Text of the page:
I might buy you a little token gift around Christmas time if it all works out well, but the work will pretty much need to be its own reward. That said, as you might guess, this is part of an overall project to ‘build a team’, and if the past year is any guide, that may help open some doors for you.

I imagine this is going to suit someone young and enthusiastic with decent written communication skills, maybe tech skills, and a pre-existing interest in this blog. If you’re an academic, you might want to pass this on to your journalism students.

If there’s a reason you think you’d be right to do this, drop me an email: paul.bradshaw@bcu.ac.uk

PS: Idea and much of the text stolen shamelessly from my colleague Andrew Dubber. He knows what I’ve done and where I live.

Online journalism job of the week: Keyword Manager

The Guardian are advertising for a Keyword Manager “to look after the labelling of our content online to ensure that it is consistent with the needs of the reader and the editorial values of the Guardian and Observer. The role requires attention to the demands both of a considerable content archive and of a fast-moving news operation, and involves work across media; from text to cartoons, video to podcasts. It would suit either a journalist with a particular interest in archiving, or someone with a background in information science who posesses a keen editorial sense.”

To quote William Gibson: “The future is already here – it is just unevenly distributed”.

How to be a journalism student

A colleague of mine once wrote a hugely entertaining blog post entitled ‘How to go to uni‘. As the new term begins, here’s my supplement: How to be a journalism student. (Note: there is now a wiki if you want to add extra tips/corrections/clarifications).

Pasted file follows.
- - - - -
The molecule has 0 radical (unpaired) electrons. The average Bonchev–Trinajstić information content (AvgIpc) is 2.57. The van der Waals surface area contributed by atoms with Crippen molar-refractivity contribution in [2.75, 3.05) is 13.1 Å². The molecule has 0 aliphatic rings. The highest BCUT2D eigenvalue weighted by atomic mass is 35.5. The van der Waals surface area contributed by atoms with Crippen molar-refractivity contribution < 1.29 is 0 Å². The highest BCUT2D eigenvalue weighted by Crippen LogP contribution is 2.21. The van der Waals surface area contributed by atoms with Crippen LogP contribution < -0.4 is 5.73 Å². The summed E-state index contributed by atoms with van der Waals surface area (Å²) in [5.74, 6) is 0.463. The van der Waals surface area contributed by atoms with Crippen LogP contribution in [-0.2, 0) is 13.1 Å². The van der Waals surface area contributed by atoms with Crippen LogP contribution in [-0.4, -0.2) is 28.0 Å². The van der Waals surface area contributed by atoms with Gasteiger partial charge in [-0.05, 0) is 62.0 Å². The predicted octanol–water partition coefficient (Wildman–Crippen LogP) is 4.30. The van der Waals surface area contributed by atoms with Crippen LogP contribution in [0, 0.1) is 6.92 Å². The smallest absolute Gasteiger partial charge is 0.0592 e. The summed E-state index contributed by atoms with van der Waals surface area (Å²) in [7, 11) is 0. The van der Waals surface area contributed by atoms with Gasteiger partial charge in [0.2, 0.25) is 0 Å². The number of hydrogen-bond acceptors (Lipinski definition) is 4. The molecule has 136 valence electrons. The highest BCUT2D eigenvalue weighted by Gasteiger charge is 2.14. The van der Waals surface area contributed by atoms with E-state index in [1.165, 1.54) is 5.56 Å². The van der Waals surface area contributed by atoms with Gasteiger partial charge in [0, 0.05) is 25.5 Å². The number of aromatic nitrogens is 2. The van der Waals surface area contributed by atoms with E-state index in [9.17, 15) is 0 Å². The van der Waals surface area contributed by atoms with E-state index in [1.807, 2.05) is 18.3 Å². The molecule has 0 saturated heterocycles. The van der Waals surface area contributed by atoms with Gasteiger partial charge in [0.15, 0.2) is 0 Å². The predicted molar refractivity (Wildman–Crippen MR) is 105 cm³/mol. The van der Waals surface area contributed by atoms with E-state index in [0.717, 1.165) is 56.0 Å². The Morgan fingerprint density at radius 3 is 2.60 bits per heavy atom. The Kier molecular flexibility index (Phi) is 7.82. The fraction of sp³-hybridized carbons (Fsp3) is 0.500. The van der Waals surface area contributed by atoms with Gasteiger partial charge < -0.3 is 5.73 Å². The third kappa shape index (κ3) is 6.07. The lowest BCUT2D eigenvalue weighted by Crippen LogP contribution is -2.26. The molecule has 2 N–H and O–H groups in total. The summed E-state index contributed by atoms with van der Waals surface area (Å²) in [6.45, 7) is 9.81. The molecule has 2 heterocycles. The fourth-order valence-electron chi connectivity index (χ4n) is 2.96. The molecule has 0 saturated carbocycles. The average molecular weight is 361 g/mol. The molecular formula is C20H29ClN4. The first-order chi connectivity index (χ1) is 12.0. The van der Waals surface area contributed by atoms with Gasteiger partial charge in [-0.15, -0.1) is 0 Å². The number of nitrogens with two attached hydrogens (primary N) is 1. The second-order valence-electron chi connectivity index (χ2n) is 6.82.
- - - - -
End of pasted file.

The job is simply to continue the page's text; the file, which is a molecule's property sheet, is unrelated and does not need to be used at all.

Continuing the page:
1. Read the news. Amazingly, some journalism students don’t read newspapers. I don’t know why they want to write news, but chances are they won’t if they don’t read it. And yes, that means newspapers, in print or online. For the most part newspapers dictate the news agenda that broadcast news and magazines then follow. But yes, watch television news and listen to radio news as well, and read magazines. And do all of this often, and do it critically. Continue reading

Boycott the NCTJ? If only.

For many years the Association for Journalism Education (AJE) has debated whether its institutions should boycott the NCTJ. And for many years the NCTJ has all but ignored it. At this year’s AJE AGM the issue cropped up once again.

The complaints are copious, and I won’t list them all here, but revolve around some core issues: Continue reading

Wiki journalism: are wikis the new blogs?

On Thursday I’ll be presenting my paper on wiki journalism at the Future of Newspapers conference in Cardiff. As previously reported, the full paper is available as a wiki online for anyone to add to or edit. You can also download a PDF of the ‘official’ version.